Hamsini, a young calf that came to us a couple of months ago remains extremely thin, and still very vulnerable. He has struggled with a terrible injury on his back, which has caused him great discomfort, and he was teething as well, which is never a good time for baby elephants in our care. He does love his food, which is very helpful and he always feeds well. Hamsini forms part of the baby herd, with Ndotto and Lasayen part of his group. Because the Keepers lavish Hamsini with lots of attention due to his fragile state this can at times upset the other two who are not beyond becoming extremely jealous and behaving badly as a result. Murit and Mbegu are good friends and have had some wonderful games at mudbath time, entertaining the guests with their antics. Sometimes the games have needed Oltaiyoni’s intervention, for example the time when robust Roi prevented Mbegu from exiting from the mudbath, constantly pushing her back in. It is wonderful to see Murit playing now as we remember the many months when his life hung in the balance, rather like Hamsini’s is now.
This month we had an unfortunate incident when Ashaka clambered up the partion between her stable and Kamok’s, and her foot pushed through and became trapped, which caused a sprain. The Keepers had to remove the wooden slat in order to rescue the situation. This sprain rendered Ashaka lame for a good long time necessitating her to remain with the little orphans and not head down to the public viewing at midday along with the rest, giving her time to heal. Heal she did just to have another incident towards the end of the month when she was pushed and fell again. This time not serious but it has caused her to limp so she remains with the baby group while she gets better.
Siangiki is beginning to play and has found a good friend in little Boromoko whose gentle ways are calming and comforting for her. Pea and Pod our ostrich chicks have grown significantly and are very much part of the herd providing novel entertainment for the orphans. Ndotto loves to charge them, and they oblige by running away with feathers flapping, all of which makes diminutive Ndotto feel very pleased with himself.
Maxwell is having his boma extended, and the building of this extension has been going on throughout March. He appears aware that something interesting is happening and we look forward to opening this up to him in the near future. The resident warthogs and their comings and goings provide Maxwell with good entertainment too. One day he was enjoying fresh Lucerne and was in no mood to share his meal with the ‘everhopeful’ warthogs who had squeezed through the bars of one gate. He began to charge them and the charge became more serious as the warthogs ran around his compound, then Maxwell picked up the pace. The visitors were able to enjoy this scene as it continued for a good long time. The warthogs could not find a gate wide enough for them to exit and were trapped with rampant Maxwell. When they finally escaped through the bars they flopped down exhausted having run for their lives. Most days, however, Max is extremely tolerant of his pig friends.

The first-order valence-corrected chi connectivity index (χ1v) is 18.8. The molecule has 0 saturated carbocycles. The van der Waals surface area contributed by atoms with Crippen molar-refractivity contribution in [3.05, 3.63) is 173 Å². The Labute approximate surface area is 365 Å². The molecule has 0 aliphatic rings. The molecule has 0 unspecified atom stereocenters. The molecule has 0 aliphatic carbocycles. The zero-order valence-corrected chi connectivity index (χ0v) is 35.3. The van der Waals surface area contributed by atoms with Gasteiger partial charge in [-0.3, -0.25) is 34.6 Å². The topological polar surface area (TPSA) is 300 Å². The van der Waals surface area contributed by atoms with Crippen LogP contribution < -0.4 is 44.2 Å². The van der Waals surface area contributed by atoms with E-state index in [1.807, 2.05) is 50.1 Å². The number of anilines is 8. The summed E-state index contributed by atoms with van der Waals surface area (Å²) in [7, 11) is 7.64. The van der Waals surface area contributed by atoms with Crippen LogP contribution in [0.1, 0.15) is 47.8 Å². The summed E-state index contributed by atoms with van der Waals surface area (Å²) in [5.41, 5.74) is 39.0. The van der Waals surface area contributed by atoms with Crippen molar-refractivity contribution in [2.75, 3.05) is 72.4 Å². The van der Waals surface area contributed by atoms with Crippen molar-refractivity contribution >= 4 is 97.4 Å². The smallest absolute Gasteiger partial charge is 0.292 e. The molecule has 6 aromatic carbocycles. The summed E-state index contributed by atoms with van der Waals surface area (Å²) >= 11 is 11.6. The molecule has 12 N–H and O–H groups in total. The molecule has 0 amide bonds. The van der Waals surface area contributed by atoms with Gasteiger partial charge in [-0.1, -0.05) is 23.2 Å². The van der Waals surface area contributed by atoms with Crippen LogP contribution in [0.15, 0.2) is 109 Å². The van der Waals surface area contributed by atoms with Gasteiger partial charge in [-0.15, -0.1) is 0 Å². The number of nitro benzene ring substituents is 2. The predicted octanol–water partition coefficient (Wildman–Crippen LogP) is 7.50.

This month some buffalo encounters have left the orphans terrified. Disturbing a sleeping bull buffalo is not advisable and certainly creates quite a stir, with the orphans charging back to the safety of their Keepers.
On the 9th of March we had a very busy day with two rescues coming into our care in just one day. The first was a tiny baby well victim from north Kenya who we have named Ngilai and the second an approximately nine month old calf, a vicitim of a terrible cable snare wound, who arrived late that same evening. His wound is ghastly, severing his joint. It does seem that he has a good chance of healing, although his leg will forever be deformed, but we hope will be functional in the fullness of time thanks to the ligiments and the back of his foot remaining intact so he is still getting a good blood supply.
Our older orphans are now big indeed and the time for a move is imminent. Tundani and Nelion are nearly ready to head off down to Tsavo to face their next chapter, along with Kithaka, Lemoiyan, Barsilinga, Balguda and Ziwa. This chapter takes many years so they will still be very much part of our fold, just not the Nursery fold any longer. We are waiting for good rains in Tsavo and then we will send some of older girls to Tsavo too including Rorogoi, Arruba, Mashariki, Embu and Suswa.
On the 15th of March we received another tiny calf Chumvi who appeared newborn with her umbilical cord still very much intact. Then on the 17th of March yet another arrival came into our care whom we named Alamaya. She had been chewed up by hyenas and suffered some horrible wounds. Her easy nature ensured she was out with the others in no time and is doing extremely well we are happy to report. On the 18th our fifth arrival in the month of March came into our care, a tiny newborn calf without eye sight. The experts came to access the situation and was hoped that his eyes will heal and so it proved with his sight slowly coming towards the end of the month. We called this tiny baby Doldol.
Alamaya was the first to join the others in the forest towards the end of the month, with Mwashoti following close behind. Both are doing well, with Mwashoti remaining with the baby herd so that he is able to take things at a slow and leisurely pace. He manages his leg well, lying down often close to his Keepers while he rests his leg. Mbegu and Dupotto were wonderful baby sitters to Mwashoti, with Lasayen also taking a great interest in him.
Towards the end of the month the rains were threatening with some rainy mornings necessitating the babies to remain indoors while the older orphans have been extremely playful in the mud. All their individual stories can be enjoyed with details chronicled in the Keepers Daily entries accompanied by some wonderful photographs.